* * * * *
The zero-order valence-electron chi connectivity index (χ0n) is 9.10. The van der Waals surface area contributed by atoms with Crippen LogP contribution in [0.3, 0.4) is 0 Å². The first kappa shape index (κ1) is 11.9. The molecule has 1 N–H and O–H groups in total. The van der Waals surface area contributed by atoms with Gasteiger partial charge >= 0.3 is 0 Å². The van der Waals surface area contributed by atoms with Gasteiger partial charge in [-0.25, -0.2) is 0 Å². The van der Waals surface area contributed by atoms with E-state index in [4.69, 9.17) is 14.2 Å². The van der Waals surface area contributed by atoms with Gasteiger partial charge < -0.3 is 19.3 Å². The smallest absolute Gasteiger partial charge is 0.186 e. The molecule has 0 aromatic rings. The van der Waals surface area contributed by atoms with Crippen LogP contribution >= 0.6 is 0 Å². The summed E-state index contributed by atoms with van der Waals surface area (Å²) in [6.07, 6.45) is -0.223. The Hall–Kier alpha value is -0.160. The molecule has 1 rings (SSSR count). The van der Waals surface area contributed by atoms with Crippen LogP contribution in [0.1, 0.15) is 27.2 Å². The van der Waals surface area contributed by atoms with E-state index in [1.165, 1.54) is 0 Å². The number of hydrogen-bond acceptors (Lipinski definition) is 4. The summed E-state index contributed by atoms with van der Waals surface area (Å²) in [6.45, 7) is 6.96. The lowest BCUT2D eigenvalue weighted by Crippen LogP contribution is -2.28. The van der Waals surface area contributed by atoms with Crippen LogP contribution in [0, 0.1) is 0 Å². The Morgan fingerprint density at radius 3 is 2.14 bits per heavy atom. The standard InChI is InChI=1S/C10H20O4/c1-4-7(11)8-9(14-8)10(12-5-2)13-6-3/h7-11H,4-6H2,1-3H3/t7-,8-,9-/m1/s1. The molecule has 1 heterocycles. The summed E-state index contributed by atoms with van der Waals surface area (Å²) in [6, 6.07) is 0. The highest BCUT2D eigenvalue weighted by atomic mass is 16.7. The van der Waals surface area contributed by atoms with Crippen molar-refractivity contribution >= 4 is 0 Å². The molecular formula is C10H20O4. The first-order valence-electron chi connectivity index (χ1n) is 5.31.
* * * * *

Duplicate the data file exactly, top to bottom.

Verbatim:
The zero-order valence-electron chi connectivity index (χ0n) is 9.10. The van der Waals surface area contributed by atoms with Crippen LogP contribution in [0.3, 0.4) is 0 Å². The first kappa shape index (κ1) is 11.9. The molecule has 1 N–H and O–H groups in total. The van der Waals surface area contributed by atoms with Gasteiger partial charge >= 0.3 is 0 Å². The van der Waals surface area contributed by atoms with Gasteiger partial charge in [-0.25, -0.2) is 0 Å². The van der Waals surface area contributed by atoms with E-state index in [4.69, 9.17) is 14.2 Å². The van der Waals surface area contributed by atoms with Gasteiger partial charge < -0.3 is 19.3 Å². The smallest absolute Gasteiger partial charge is 0.186 e. The molecule has 0 aromatic rings. The van der Waals surface area contributed by atoms with Crippen LogP contribution >= 0.6 is 0 Å². The summed E-state index contributed by atoms with van der Waals surface area (Å²) in [6.07, 6.45) is -0.223. The Hall–Kier alpha value is -0.160. The molecule has 1 rings (SSSR count). The van der Waals surface area contributed by atoms with Crippen LogP contribution in [0.1, 0.15) is 27.2 Å². The van der Waals surface area contributed by atoms with E-state index in [1.165, 1.54) is 0 Å². The number of hydrogen-bond acceptors (Lipinski definition) is 4. The summed E-state index contributed by atoms with van der Waals surface area (Å²) in [6.45, 7) is 6.96. The lowest BCUT2D eigenvalue weighted by Crippen LogP contribution is -2.28. The van der Waals surface area contributed by atoms with Crippen LogP contribution in [0, 0.1) is 0 Å². The Morgan fingerprint density at radius 3 is 2.14 bits per heavy atom. The standard InChI is InChI=1S/C10H20O4/c1-4-7(11)8-9(14-8)10(12-5-2)13-6-3/h7-11H,4-6H2,1-3H3/t7-,8-,9-/m1/s1. The molecule has 1 heterocycles. The summed E-state index contributed by atoms with van der Waals surface area (Å²) in [6, 6.07) is 0. The highest BCUT2D eigenvalue weighted by atomic mass is 16.7. The van der Waals surface area contributed by atoms with Crippen molar-refractivity contribution >= 4 is 0 Å². The molecular formula is C10H20O4. The first-order valence-electron chi connectivity index (χ1n) is 5.31.